comparative data analyses within shared frameworks yield many treasures
— not the least of which is the awakening of perception itself
by Jayne Warman, co-author of The Paintings, Watercolors and Drawings of Paul Cezanne.
All too often the size of a work of art illustrated in a printed book or catalogue is deceptive — a small painting in actuality may seem monumental in print and a large canvas diminutive. So, too, it can be a challenge to visualize the sizes of a selected group of pictures and how they compare to one another.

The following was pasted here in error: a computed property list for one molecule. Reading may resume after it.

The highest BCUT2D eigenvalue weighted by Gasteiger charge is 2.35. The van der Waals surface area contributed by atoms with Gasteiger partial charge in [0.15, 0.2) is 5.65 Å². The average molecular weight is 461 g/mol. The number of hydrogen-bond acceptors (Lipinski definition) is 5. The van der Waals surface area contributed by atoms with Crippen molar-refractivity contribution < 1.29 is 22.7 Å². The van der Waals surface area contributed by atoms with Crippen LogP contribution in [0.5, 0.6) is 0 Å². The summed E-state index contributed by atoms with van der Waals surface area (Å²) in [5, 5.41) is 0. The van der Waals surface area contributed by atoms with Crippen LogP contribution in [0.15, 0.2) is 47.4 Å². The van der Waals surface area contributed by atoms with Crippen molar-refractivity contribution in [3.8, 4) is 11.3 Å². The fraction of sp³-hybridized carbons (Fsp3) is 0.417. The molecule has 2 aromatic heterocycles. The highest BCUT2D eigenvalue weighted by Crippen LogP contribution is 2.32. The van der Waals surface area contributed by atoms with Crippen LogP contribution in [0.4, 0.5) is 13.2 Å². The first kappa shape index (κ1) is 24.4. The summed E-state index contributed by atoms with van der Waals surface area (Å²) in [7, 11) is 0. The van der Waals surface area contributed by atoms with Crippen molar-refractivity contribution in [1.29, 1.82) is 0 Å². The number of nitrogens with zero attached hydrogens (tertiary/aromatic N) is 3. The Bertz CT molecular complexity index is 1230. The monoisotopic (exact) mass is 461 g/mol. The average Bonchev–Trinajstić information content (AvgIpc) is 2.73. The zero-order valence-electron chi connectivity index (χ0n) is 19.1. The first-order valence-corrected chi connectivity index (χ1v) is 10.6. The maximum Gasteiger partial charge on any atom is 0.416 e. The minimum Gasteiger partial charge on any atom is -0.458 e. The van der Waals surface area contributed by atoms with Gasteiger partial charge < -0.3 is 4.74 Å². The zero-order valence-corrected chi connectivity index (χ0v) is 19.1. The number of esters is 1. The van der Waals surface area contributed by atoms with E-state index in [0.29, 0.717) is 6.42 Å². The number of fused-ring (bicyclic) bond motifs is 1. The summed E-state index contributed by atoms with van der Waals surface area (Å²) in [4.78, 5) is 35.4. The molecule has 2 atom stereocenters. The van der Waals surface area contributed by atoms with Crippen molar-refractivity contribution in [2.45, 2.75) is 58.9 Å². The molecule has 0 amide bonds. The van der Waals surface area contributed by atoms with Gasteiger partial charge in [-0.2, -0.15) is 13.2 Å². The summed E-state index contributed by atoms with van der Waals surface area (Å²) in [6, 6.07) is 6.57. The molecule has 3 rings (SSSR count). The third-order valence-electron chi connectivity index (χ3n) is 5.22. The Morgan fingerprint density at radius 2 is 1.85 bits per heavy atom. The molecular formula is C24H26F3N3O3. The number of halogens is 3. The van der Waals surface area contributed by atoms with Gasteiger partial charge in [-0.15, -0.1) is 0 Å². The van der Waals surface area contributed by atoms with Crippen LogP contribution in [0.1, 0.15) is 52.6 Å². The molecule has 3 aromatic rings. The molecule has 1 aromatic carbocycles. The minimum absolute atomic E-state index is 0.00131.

One of the many appealing features of an online catalogue is the potential to view the works of art by their relative size. For scholars this capability can be a powerful research tool and for museum curators a useful instrument in organizing exhibitions. Think about it: one can view online all of the self-portraits by an artist, say from smallest to largest, or by date of execution, or in relation to all portraits of a specified dimension. Or, if the artist executed a motif in series (Cezanne, for example, often painted in threes), one can easily compare visually the same subject in its varying sizes. Furthermore, exhibitions or public collections can be recreated with the works of art seen proportionately. I use the example of the Cezanne retrospective at the 1907 Salon in Paris where nearly sixty paintings and watercolors were shown, including the Philadelphia Museum’s monumental Grandes Baigneuses, which by its sheer size dominated the exhibition space. In the absence of installation photos for this retrospective, a researcher with access to an online catalogue can better appreciate the impact of this impressive work on the many young artists who encountered Cezanne’s art for the first time.